What Is Law?
Law is a social institution that regulates human behavior and serves the needs of a society. It aims at keeping the peace, maintaining the status quo, protecting individual rights, protecting minorities against majorities, promoting social justice, and providing for orderly social change.
It can also be used to describe a set of rules that must be followed by people in order for them to be considered “lawful.” This concept originated with philosopher Hans Kelsen and is called the “pure theory of law” (Kelsen 1927). Other definitions of law include laws in the sciences, the principles of natural law, and the observer-centric perspective on law.
Observer-centric perspectives define law as the way things happen rather than as the reason they happen. This is an approach that is popular with sociologists and anthropologists who argue that social relationships should be understood as a social construction rather than a natural process.
According to these perspectives, laws are derived from both internal sources and external ones. The internal sources of law are often rules enacted by governments, such as the constitution of the country, and external sources are moral philosophy, religion, human reason and individual conscience.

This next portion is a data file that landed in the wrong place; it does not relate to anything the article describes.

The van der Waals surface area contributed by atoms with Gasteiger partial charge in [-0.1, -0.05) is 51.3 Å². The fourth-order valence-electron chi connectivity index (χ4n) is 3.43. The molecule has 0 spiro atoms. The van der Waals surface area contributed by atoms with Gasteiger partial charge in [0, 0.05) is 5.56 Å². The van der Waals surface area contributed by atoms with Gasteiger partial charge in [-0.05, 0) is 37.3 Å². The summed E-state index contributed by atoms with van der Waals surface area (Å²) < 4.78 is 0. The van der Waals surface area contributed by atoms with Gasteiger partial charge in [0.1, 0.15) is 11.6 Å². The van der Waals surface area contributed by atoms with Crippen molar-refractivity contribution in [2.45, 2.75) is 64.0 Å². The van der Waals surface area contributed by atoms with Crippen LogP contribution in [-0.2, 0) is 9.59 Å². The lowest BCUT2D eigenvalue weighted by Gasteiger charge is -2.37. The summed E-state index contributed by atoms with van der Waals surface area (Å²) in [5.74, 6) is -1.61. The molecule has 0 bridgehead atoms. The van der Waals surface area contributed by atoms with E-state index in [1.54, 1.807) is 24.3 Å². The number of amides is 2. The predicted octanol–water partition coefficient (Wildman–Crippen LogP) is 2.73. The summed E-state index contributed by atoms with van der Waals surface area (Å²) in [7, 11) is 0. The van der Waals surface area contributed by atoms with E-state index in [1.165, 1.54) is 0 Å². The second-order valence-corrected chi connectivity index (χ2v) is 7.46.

For example, the law of natural justice (also called the rule of law) is a system of ethics that aims to guide human action in a fair and just manner. The laws of justice can be applied to individual or group acts, such as a lawsuit or a crime.
The law of justice can be viewed as a social construct because it can be changed by changing social norms and beliefs. This can be done by politicians or judges making decisions that affect everyone in the society.
This type of social construct is not always successful because it can also be corrupted and abused by individuals or groups within the society. Hence, the law of justice should be strict enough to prevent abuse but not so strict that it is impossible to change.
Some legal systems do not satisfy all these purposes and may be oppressive, especially under a dictatorship. However, many legal systems have served the needs of their societies for thousands of years.
One of the most common types of law is civil law, which deals with a range of issues. It includes areas such as contracts, property, and labor law.
Civil law is mainly a legislative system, but it allows room for interpretation and creative jurisprudence by the judiciary. It is a comprehensive system, with the rules and principles usually arranged in codes that are easily accessible to citizens and jurists.
In some jurisdictions, law is based on statutes, but in other countries it is based on regulations and codes of conduct that are formulated by national governments and endorsed by international organizations such as the International Civil Aviation Organization.
Other types of laws are derived from religious precepts, and some of them are unalterable because they are based on the word of God. Examples include Jewish Halakha and Islamic Sharia.